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dc.contributor.advisorWesterland, Chad
dc.contributor.authorGoodman, Michelle Jacqueline
dc.creatorGoodman, Michelle Jacqueline
dc.date.accessioned2018-10-17T02:38:40Z
dc.date.available2018-10-17T02:38:40Z
dc.date.issued2018
dc.identifier.urihttp://hdl.handle.net/10150/630300
dc.description.abstractThe Eighth Amendment reads, “Excessive bail shall not be required, nor excessive fines imposed, nor cruel and unusual punishments inflicted.” Due to the ambiguous meaning of what it means to be cruel and unusual, the Supreme Court of the United States has dealt with nearly 50 capital punishment cases. Although the Court has been tasked with deciding on a wide range of death penalty related topics, this thesis focuses specifically on eligibility for the death penalty. It explores landmark Supreme Court cases, analyzes the ways in which the Court comes to it’s decisions regarding eligibility, how it determines public opinion, and what the future of the death penalty may look like.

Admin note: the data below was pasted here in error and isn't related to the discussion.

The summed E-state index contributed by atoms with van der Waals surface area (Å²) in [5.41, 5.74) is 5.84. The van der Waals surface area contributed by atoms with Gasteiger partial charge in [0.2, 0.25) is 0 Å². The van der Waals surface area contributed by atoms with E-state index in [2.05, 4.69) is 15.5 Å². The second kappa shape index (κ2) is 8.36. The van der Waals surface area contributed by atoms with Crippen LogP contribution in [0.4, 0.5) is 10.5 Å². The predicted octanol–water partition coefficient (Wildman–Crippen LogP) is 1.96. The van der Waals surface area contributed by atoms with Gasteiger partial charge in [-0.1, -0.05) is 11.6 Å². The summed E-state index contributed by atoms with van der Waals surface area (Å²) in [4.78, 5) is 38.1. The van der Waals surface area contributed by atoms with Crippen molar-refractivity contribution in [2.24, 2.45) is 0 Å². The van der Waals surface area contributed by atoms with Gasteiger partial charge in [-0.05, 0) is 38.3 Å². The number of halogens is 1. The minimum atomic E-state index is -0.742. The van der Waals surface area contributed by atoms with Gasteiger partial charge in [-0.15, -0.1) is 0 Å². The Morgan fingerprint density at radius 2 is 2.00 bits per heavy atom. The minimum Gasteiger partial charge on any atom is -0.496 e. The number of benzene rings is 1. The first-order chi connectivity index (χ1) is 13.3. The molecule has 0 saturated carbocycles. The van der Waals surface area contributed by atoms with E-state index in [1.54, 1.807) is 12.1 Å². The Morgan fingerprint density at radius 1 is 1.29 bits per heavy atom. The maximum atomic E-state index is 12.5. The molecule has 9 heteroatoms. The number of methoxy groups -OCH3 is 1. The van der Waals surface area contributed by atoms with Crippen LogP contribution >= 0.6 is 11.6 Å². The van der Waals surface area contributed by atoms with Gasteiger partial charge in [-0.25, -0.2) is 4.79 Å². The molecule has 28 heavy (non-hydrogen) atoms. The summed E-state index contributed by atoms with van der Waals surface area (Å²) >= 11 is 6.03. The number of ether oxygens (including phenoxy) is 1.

dc.language.isoen
dc.publisherThe University of Arizona.
dc.rightsCopyright © is held by the author. Digital access to this material is made possible by the University Libraries, University of Arizona. Further transmission, reproduction or presentation (such as public display or performance) of protected items is prohibited except with permission of the author.
dc.titleCAPITAL PUNISHMENT IN THE UNITED STATES: SUPREME COURT PRECEDENT AND THE DETERMINATION OF DEATH PENALTY ELIGIBILITY
dc.typetext
dc.typeElectronic Thesis
thesis.degree.levelbachelors
thesis.degree.disciplineHonors College
thesis.degree.disciplinePolitical Science
thesis.degree.nameB.A.
refterms.dateFOA2018-10-17T02:38:40Z


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